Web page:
Accommodation Times News Services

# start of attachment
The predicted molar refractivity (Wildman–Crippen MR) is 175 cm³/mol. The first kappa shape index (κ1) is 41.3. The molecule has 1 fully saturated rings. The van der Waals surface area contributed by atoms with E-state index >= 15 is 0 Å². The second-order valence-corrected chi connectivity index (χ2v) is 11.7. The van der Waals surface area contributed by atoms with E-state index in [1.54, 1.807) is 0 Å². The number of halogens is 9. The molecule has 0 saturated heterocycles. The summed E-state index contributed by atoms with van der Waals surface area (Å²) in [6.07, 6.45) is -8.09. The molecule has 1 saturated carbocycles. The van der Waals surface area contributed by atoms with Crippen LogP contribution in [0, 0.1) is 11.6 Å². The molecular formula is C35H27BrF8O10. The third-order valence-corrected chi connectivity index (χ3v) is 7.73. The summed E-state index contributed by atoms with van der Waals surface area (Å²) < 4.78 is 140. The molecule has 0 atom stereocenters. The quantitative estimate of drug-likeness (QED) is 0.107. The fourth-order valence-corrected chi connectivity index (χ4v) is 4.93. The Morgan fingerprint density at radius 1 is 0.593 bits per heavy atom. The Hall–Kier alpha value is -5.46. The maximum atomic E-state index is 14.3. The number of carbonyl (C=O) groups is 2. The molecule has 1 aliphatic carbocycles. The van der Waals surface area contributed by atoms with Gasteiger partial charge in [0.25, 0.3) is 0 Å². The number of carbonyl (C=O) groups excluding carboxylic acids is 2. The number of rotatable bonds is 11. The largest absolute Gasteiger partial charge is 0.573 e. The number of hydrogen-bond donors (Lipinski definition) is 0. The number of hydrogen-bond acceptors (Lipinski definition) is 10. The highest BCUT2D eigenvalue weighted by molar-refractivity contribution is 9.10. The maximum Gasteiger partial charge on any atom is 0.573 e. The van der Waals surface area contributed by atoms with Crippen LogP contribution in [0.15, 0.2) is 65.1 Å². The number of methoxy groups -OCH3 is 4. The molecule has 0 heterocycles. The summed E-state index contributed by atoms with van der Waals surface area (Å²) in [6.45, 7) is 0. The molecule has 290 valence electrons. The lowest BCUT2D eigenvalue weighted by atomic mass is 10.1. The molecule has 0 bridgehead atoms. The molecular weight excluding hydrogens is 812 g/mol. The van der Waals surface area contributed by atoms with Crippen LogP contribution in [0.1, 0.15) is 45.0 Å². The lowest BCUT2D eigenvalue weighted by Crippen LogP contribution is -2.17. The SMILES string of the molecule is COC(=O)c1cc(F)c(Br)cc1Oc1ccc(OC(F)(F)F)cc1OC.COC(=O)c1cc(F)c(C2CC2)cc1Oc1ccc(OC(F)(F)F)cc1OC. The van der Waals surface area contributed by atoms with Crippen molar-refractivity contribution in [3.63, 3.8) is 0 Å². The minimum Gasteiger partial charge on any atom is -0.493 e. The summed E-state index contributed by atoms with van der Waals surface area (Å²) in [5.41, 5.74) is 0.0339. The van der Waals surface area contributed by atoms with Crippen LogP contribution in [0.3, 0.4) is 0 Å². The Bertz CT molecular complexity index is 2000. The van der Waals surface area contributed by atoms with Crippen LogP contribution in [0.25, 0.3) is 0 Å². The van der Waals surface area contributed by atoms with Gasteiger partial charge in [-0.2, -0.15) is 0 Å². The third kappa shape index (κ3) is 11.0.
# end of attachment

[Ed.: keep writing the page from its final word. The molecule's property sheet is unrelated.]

Power crises are not new in the country. Per capita power consumption in India is still very low compared to other countries. During 2010-2011, base load requirement was 861, 591 million units against availability of 788, 355 million units, which means the power shortage of 8.5 per cent according to the Central Electricity Authority, Ministry of Power. One to the country’s economic rise and population growth is at an average of 3.6 per cent over the past 30 years. As per the state wise data on annual per capita electricity consumption in the country for the year 2009-10, Dadra and Nagar Haveli has the highest per capita electricity consumption in the country at 11, 863.64 kwh while Bihar has the lowest at 122.11 kwh. Power shortage is increasingly growing at much faster rates until investment and capacity cannot be increased. To meet the shortfall in power production companies use power back up units, which ultimately increase their cost escalation was observed in Andhra Pradesh, Tamil Nadu and Odisha, where cost escalation reached beyond 30 per cent. Apart from power shortage in all most all states, the age old out dated system of power distribution is one of the main cause for the chronic shortage for power. Overhead wires dangling to carry the electricity in towns and inept handling of the situation in making the power shortage more pronounced in the country. A case in point is of Mathura refinery, which produces enough power for the city, offered electricity to the local electric supply company, was refused payment for it resulting the electricity generated in Mathura (U.P.) was given to Rajasthan. Another major problem is of non payment of electricity dues by peoples in all most all cities in the country. The recent chaos in Delhi when the city was in darkness, is the case to study. The unjust and haphazard distribution system and over billing by the callous staff members of the electric supply companies are responsible for the darkness in Delhi households. Voltage fluctuations is daily happening in smaller cities over 64 per cent of the firms feel that erratic power supply affects their competitiveness in the international and domestic markets. Sectors found to be more affected are diamond processing, textile and apparels, IT enabled services and trading units. In Jharkhand, Madhya Pradesh and west Bengal, more than 70 per cent of the firms were willing to pay extra amount for quality power supply. The national government must make a comprehensive plan and execute it to ensure quality power supply.